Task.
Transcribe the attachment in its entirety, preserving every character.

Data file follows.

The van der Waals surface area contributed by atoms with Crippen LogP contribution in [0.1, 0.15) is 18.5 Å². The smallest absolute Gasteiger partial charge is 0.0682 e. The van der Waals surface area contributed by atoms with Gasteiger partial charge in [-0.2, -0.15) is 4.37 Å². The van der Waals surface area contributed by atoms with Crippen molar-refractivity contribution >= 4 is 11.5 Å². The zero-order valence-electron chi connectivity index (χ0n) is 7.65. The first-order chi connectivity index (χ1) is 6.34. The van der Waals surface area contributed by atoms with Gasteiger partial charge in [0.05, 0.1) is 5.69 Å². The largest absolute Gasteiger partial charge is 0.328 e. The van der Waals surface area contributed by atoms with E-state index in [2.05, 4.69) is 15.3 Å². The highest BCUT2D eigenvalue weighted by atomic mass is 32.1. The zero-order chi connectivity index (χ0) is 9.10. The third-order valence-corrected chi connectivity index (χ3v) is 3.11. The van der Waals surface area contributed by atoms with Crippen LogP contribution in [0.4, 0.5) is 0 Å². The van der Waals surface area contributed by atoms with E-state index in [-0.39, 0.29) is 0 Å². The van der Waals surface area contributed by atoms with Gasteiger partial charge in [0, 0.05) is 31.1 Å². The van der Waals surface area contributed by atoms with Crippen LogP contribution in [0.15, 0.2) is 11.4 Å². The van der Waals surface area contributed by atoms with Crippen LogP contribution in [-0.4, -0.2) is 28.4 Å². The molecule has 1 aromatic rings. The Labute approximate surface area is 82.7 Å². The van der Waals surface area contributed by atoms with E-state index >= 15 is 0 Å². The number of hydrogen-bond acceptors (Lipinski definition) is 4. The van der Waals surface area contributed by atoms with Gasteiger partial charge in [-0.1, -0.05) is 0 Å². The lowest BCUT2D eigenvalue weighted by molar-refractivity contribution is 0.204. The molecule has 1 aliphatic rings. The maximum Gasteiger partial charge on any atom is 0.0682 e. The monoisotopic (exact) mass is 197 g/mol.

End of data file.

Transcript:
The van der Waals surface area contributed by atoms with Crippen LogP contribution in [0.1, 0.15) is 18.5 Å². The smallest absolute Gasteiger partial charge is 0.0682 e. The van der Waals surface area contributed by atoms with Gasteiger partial charge in [-0.2, -0.15) is 4.37 Å². The van der Waals surface area contributed by atoms with Crippen molar-refractivity contribution >= 4 is 11.5 Å². The zero-order valence-electron chi connectivity index (χ0n) is 7.65. The first-order chi connectivity index (χ1) is 6.34. The van der Waals surface area contributed by atoms with Gasteiger partial charge in [0.05, 0.1) is 5.69 Å². The largest absolute Gasteiger partial charge is 0.328 e. The van der Waals surface area contributed by atoms with E-state index in [2.05, 4.69) is 15.3 Å². The highest BCUT2D eigenvalue weighted by atomic mass is 32.1. The zero-order chi connectivity index (χ0) is 9.10. The third-order valence-corrected chi connectivity index (χ3v) is 3.11. The van der Waals surface area contributed by atoms with Crippen LogP contribution in [0.4, 0.5) is 0 Å². The van der Waals surface area contributed by atoms with E-state index in [-0.39, 0.29) is 0 Å². The van der Waals surface area contributed by atoms with Gasteiger partial charge in [0, 0.05) is 31.1 Å². The van der Waals surface area contributed by atoms with Crippen LogP contribution in [0.15, 0.2) is 11.4 Å². The van der Waals surface area contributed by atoms with Crippen LogP contribution in [-0.4, -0.2) is 28.4 Å². The molecule has 1 aromatic rings. The Labute approximate surface area is 82.7 Å². The van der Waals surface area contributed by atoms with E-state index >= 15 is 0 Å². The number of hydrogen-bond acceptors (Lipinski definition) is 4. The van der Waals surface area contributed by atoms with Gasteiger partial charge in [-0.1, -0.05) is 0 Å². The lowest BCUT2D eigenvalue weighted by molar-refractivity contribution is 0.204. The molecule has 1 aliphatic rings. The maximum Gasteiger partial charge on any atom is 0.0682 e. The monoisotopic (exact) mass is 197 g/mol.